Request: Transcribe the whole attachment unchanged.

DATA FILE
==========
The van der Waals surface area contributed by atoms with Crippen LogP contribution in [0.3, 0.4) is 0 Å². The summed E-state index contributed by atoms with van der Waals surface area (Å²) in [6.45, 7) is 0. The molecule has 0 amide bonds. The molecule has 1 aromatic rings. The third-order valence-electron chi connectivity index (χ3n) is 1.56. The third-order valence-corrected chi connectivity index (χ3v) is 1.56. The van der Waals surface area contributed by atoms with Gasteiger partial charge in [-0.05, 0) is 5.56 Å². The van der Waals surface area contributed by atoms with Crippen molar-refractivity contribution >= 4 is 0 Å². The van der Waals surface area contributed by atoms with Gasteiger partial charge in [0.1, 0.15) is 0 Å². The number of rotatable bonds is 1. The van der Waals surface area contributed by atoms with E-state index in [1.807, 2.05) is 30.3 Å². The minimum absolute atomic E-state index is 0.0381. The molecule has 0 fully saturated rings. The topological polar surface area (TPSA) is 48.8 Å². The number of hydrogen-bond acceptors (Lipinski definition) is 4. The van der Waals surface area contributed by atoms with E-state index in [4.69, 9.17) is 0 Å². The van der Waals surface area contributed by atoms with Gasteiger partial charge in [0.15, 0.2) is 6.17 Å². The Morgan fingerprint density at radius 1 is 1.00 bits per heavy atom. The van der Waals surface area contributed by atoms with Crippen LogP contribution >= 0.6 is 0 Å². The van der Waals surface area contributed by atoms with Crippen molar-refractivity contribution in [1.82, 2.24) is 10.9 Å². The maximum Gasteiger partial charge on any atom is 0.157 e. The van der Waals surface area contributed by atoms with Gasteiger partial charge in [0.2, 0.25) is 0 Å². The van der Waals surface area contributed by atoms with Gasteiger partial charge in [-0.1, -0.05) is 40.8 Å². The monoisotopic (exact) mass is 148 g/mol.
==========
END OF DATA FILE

The van der Waals surface area contributed by atoms with Crippen LogP contribution in [0.3, 0.4) is 0 Å². The summed E-state index contributed by atoms with van der Waals surface area (Å²) in [6.45, 7) is 0. The molecule has 0 amide bonds. The molecule has 1 aromatic rings. The third-order valence-electron chi connectivity index (χ3n) is 1.56. The third-order valence-corrected chi connectivity index (χ3v) is 1.56. The van der Waals surface area contributed by atoms with Gasteiger partial charge in [-0.05, 0) is 5.56 Å². The van der Waals surface area contributed by atoms with Crippen molar-refractivity contribution >= 4 is 0 Å². The van der Waals surface area contributed by atoms with Gasteiger partial charge in [0.1, 0.15) is 0 Å². The number of rotatable bonds is 1. The van der Waals surface area contributed by atoms with E-state index in [1.807, 2.05) is 30.3 Å². The minimum absolute atomic E-state index is 0.0381. The molecule has 0 fully saturated rings. The topological polar surface area (TPSA) is 48.8 Å². The number of hydrogen-bond acceptors (Lipinski definition) is 4. The van der Waals surface area contributed by atoms with E-state index in [4.69, 9.17) is 0 Å². The van der Waals surface area contributed by atoms with Gasteiger partial charge in [0.15, 0.2) is 6.17 Å². The Morgan fingerprint density at radius 1 is 1.00 bits per heavy atom. The van der Waals surface area contributed by atoms with Crippen LogP contribution >= 0.6 is 0 Å². The van der Waals surface area contributed by atoms with Crippen molar-refractivity contribution in [1.82, 2.24) is 10.9 Å². The maximum Gasteiger partial charge on any atom is 0.157 e. The van der Waals surface area contributed by atoms with Gasteiger partial charge in [0.2, 0.25) is 0 Å². The van der Waals surface area contributed by atoms with Gasteiger partial charge in [-0.1, -0.05) is 40.8 Å². The monoisotopic (exact) mass is 148 g/mol.